Robert A. Johnson writes, “Romantic love is the single greatest energy system in the Western psyche. In our culture, it has supplanted religion as the arena in which men and women seek meaning, transcendence, wholeness, and ecstasy.”

Both marriage and divorce are billion-dollar industries. So is the film industry. So is the music industry. So is the romance novel industry. All of them rely on the myth of romantic love, the archetypal Western romance, to earn countless dollars. Modern lovers often delude themselves into believing that the ultimate meaning of life can be found in another human being, the “missing part” of themselves.

Try this narrative on for size: many people in Western civilization think that they’re inherently unwhole; through popular culture, we come to believe that the missing part of us is “out there” somewhere, in the form of a soulmate; once we locate our soulmate, we’ll be whole.

Any obstacle such as physical distance or the threat of discovery by a jealous husband, wife or fiancé—or asteroids or ships going down or World War III or bank robberies or car chases or terrible diseases or fires or floods—only redoubles our impassioned quest and makes us feel truly alive! “You complete me,” says Tom Cruise to Renée Zellweger in the 1996 film “Jerry Maguire” as he struggles to start his new career and she helps him overcome obstacle after obstacle.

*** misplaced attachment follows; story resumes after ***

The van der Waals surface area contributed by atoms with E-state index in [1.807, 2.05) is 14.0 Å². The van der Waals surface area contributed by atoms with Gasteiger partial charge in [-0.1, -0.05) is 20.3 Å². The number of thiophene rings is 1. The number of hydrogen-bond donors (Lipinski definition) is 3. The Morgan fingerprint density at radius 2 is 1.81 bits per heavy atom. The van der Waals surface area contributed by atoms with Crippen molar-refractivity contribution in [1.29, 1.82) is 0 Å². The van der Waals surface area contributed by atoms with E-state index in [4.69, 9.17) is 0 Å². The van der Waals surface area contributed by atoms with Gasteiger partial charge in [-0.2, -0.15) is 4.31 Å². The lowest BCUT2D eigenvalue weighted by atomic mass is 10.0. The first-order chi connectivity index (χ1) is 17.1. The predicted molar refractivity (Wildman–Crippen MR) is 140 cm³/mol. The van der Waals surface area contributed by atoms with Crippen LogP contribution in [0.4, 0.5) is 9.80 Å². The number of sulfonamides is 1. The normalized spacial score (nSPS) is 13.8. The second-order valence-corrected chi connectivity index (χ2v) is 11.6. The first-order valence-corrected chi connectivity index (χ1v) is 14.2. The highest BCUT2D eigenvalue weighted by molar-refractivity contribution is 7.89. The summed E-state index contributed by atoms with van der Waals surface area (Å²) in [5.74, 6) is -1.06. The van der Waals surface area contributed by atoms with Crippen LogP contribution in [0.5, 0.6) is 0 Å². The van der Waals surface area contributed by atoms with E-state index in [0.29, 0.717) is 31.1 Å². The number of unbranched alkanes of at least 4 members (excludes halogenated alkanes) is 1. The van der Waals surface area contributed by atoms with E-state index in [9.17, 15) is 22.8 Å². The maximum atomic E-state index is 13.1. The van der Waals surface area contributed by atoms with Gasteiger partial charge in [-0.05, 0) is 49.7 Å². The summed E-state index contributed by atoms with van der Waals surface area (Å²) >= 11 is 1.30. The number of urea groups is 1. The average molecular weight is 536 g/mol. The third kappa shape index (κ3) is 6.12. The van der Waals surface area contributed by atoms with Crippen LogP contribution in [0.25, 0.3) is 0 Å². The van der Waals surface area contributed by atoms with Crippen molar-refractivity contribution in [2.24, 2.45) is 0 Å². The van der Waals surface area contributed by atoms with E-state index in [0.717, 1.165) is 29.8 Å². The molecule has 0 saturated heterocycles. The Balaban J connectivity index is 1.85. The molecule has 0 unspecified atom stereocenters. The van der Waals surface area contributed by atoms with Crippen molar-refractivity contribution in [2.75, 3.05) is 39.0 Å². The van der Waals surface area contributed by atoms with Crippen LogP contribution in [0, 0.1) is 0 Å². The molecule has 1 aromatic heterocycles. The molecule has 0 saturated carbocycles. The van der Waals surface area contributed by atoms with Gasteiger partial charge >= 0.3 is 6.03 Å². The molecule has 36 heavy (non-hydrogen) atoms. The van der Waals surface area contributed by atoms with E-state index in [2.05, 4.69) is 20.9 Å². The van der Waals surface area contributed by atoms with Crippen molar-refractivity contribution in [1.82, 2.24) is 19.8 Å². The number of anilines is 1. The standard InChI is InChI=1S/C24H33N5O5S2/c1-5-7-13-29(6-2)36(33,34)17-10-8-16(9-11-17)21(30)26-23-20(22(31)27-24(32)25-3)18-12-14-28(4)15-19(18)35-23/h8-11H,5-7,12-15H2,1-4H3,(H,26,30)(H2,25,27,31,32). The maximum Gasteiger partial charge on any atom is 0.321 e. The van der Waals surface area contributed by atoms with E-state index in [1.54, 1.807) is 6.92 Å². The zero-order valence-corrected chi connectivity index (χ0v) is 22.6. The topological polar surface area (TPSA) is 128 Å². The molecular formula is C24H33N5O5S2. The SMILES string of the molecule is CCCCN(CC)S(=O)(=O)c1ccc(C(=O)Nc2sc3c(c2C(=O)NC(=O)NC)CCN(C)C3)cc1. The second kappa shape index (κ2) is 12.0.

Are we so enveloped by the myth of romantic love that we can’t understand that there are other types of love that may be more conducive to marriage than the love we assume correlates with sexual passion?

Do we mistake passion or intense recreational sex for love, when the relationship between passion and love could be more complex or even non-existent?

When we watch pornography do we think, “Oh, that’s so sweet! They really love each other!”?